Bill Center, longtime sportswriter for U-T San Diego, is an employee of the Padres.It's hard to believe the All-Star Game could fall into the category of too much of a good thing.But that's what happened for four years starting in 1959, when Major League Baseball decided to play two All-Star
Bill Center, longtime sportswriter for U-T San Diego, is an employee of the Padres.
It's hard to believe the All-Star Game could fall into the category of too much of a good thing.
But that's what happened for four years starting in 1959, when Major League Baseball decided to play two All-Star Games each summer. The result didn't exactly measure up to the level of Midsummer Classics, and the dual All-Star Game experiment ended in 1962.
Why two All-Star Games?
Profits from the second All-Star Game went directly into the players' pension fund under the Collective Bargaining Agreement with the Major League Baseball Players Association.
In the first year of the All-Star "doubleheader," each league scored a win, with the National League triumphing, 5-4, on July 7 at Forbes Field in Pittsburgh, and the American League winning, 5-3, on Aug. 3 at Los Angeles Memorial Coliseum, the first All-Star Game played on the West Coast.
Don Drysdale of the Dodgers started both games for the NL. In the first game, in his first of eight All-Star appearances, Drysdale struck out four in three perfect innings. But he took the loss in the second game, allowing three runs on four hits, including two home runs, in three innings.
In the first game, Milwaukee Braves third baseman Eddie Mathews gave the NL a 1-0 lead in the bottom of the first with a home run off Early Wynn of the Chicago White Sox. The AL tied the game in the top of the fourth when Detroit center fielder Al Kaline homered off Lew Burdette of the Braves.
Wynn held the NL scoreless in the second and third. Hard-throwing Yankees reliever Ryne Duren followed, striking out four while allowing one hit in three scoreless innings before the NL broke the tie with two runs in the bottom of the seventh against Jim Bunning of the Tigers.
Chicago Cubs shortstop Ernie Banks opened the seventh with a double, but didn't advance as Bunning retired the next two hitters. But Braves catcher Del Crandall singled home Banks and took second on the throw home by center fielder Harvey Kuenn of Detroit. Crandall then scored on a single down the left-field line by Pirates second baseman Bill Mazeroski.
The AL took the lead for the first time with three runs in the top of the eighth with a two-out, none-on rally against Pirates reliever Roy Face.
A two-out single by White Sox second baseman Nellie Fox and a walk to Kuenn started the action. Cleveland first baseman Vic Power singled home Fox. After Boston's Ted Williams drew a walk as a pinch-hitter to load the bases, Orioles catcher Gus Triandos hit a two-run double to left to put the AL ahead, 4-3.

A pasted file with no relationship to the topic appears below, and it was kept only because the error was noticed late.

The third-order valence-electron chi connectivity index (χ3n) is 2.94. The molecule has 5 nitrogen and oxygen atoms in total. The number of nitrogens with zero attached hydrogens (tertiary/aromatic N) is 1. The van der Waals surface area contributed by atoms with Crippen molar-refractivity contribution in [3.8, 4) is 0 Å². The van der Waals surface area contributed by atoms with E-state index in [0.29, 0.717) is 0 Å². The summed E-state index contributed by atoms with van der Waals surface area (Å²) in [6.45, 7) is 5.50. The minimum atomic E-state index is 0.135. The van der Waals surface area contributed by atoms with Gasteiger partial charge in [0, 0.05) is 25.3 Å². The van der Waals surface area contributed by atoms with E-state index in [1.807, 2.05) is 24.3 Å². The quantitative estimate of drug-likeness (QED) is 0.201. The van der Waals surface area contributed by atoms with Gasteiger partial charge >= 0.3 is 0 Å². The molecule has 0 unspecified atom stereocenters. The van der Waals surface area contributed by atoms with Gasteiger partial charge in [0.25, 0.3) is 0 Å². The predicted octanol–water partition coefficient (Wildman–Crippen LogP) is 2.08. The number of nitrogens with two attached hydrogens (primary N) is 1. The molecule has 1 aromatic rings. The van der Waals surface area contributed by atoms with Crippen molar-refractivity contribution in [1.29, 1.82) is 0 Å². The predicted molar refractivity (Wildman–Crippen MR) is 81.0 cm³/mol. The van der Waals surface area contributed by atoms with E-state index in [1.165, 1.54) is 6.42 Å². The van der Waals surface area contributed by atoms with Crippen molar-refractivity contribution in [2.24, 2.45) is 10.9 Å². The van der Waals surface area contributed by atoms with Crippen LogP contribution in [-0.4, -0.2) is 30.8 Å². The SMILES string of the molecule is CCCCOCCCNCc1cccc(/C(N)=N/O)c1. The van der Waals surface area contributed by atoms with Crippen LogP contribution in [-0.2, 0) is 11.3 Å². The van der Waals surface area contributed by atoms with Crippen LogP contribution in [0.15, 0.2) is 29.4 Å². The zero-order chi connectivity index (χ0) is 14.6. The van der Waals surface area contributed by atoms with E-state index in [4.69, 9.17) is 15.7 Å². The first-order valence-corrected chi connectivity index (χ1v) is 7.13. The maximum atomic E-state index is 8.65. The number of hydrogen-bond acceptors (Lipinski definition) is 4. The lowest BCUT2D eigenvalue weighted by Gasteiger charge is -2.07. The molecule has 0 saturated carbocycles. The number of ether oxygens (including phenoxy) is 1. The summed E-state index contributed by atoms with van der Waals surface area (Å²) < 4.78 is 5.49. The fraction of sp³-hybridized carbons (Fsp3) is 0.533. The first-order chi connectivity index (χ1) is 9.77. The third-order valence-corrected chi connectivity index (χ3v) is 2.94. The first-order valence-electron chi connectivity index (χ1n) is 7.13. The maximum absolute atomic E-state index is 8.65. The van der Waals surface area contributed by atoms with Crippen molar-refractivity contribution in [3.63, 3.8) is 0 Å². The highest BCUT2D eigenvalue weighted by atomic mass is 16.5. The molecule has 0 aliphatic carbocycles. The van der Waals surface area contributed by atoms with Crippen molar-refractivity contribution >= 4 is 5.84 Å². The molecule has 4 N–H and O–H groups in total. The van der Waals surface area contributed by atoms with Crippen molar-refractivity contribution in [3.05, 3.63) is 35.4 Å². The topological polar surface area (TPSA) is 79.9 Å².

But the NL quickly jumped on Whitey Ford in the bottom of the eighth. Cardinals third baseman Ken Boyer opened the inning with single and Pirates shortstop Dick Groat sacrificed the tying run to second. Milwaukee right fielder Hank Aaron singled home Boyer to tie the game and scored the game-winning run on Willie Mays' triple to right-center.
Fox and Yankees first baseman Bill Skowron each had two of the AL's eight hits. Aaron and Banks had two hits apiece for the NL.
Fox would also have two hits in the second game, while first baseman Frank Robinson would go 3-for-3 with a home run for the NL.
The NL took a short-lived 1-0 lead in the bottom of the first in the second game when Reds second baseman Johnny Temple doubled and scored on Aaron's sacrifice fly off starting pitcher Jerry Walker of the Orioles. Walker allowed one run over three innings and was credited with the win.
The AL tied the game in the top of the second when Red Sox third baseman Frank Malzone homered off Drysdale. An inning later, Fox singled off Drysdale with one out and scored on a two-run homer by Yankees catcher Yogi Berra.
Robinson's home run off Wynn in the fifth narrowed the AL's lead to 3-2.
The AL reclaimed a two-run lead in the top of the seventh when Yankees shortstop Tony Kubek walked and advanced to third on errors by Giants pitcher Sam Jones and Cubs shortstop Banks. Kubek scored on a single by Fox.
The game's final two runs came on an exchange of homers -- Dodgers' third baseman Junior Gilliam connecting off the Orioles' Billy O'Dell in the bottom of the seventh and Indians' right fielder Rocky Colavito connecting for the AL in the top of the eighth off the Pirates' Face. Cal McLish closed out the AL win with two scoreless innings.